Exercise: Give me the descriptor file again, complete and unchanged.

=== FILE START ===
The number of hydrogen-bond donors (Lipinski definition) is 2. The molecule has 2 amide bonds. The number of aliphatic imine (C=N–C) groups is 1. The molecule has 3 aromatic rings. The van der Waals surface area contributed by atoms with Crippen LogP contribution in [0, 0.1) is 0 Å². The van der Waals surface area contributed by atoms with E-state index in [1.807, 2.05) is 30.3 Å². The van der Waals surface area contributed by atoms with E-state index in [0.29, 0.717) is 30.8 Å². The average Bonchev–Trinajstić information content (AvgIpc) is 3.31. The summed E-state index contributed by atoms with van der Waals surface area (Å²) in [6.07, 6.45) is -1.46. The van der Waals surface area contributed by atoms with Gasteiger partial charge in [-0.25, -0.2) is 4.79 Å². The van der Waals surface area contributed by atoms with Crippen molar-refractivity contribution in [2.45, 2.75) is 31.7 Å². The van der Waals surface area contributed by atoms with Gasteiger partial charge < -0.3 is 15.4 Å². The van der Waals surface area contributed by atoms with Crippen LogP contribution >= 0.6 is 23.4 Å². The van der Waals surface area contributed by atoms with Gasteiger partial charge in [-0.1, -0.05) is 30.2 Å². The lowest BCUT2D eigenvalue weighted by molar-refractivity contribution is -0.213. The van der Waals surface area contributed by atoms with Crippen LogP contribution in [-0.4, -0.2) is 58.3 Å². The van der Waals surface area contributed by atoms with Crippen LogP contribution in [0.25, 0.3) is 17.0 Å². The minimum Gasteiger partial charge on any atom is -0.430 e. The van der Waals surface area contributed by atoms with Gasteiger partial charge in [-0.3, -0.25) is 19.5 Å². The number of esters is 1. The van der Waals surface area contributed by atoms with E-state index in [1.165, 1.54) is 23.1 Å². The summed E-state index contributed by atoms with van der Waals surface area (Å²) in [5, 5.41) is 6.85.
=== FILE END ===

The number of hydrogen-bond donors (Lipinski definition) is 2. The molecule has 2 amide bonds. The number of aliphatic imine (C=N–C) groups is 1. The molecule has 3 aromatic rings. The van der Waals surface area contributed by atoms with Crippen LogP contribution in [0, 0.1) is 0 Å². The van der Waals surface area contributed by atoms with E-state index in [1.807, 2.05) is 30.3 Å². The van der Waals surface area contributed by atoms with E-state index in [0.29, 0.717) is 30.8 Å². The average Bonchev–Trinajstić information content (AvgIpc) is 3.31. The summed E-state index contributed by atoms with van der Waals surface area (Å²) in [6.07, 6.45) is -1.46. The van der Waals surface area contributed by atoms with Gasteiger partial charge in [-0.25, -0.2) is 4.79 Å². The van der Waals surface area contributed by atoms with Crippen molar-refractivity contribution in [2.45, 2.75) is 31.7 Å². The van der Waals surface area contributed by atoms with Gasteiger partial charge < -0.3 is 15.4 Å². The van der Waals surface area contributed by atoms with Crippen LogP contribution >= 0.6 is 23.4 Å². The van der Waals surface area contributed by atoms with Gasteiger partial charge in [-0.1, -0.05) is 30.2 Å². The lowest BCUT2D eigenvalue weighted by molar-refractivity contribution is -0.213. The van der Waals surface area contributed by atoms with Crippen LogP contribution in [-0.4, -0.2) is 58.3 Å². The van der Waals surface area contributed by atoms with Crippen LogP contribution in [0.25, 0.3) is 17.0 Å². The minimum Gasteiger partial charge on any atom is -0.430 e. The van der Waals surface area contributed by atoms with Gasteiger partial charge in [-0.3, -0.25) is 19.5 Å². The number of esters is 1. The van der Waals surface area contributed by atoms with E-state index in [1.165, 1.54) is 23.1 Å². The summed E-state index contributed by atoms with van der Waals surface area (Å²) in [5, 5.41) is 6.85.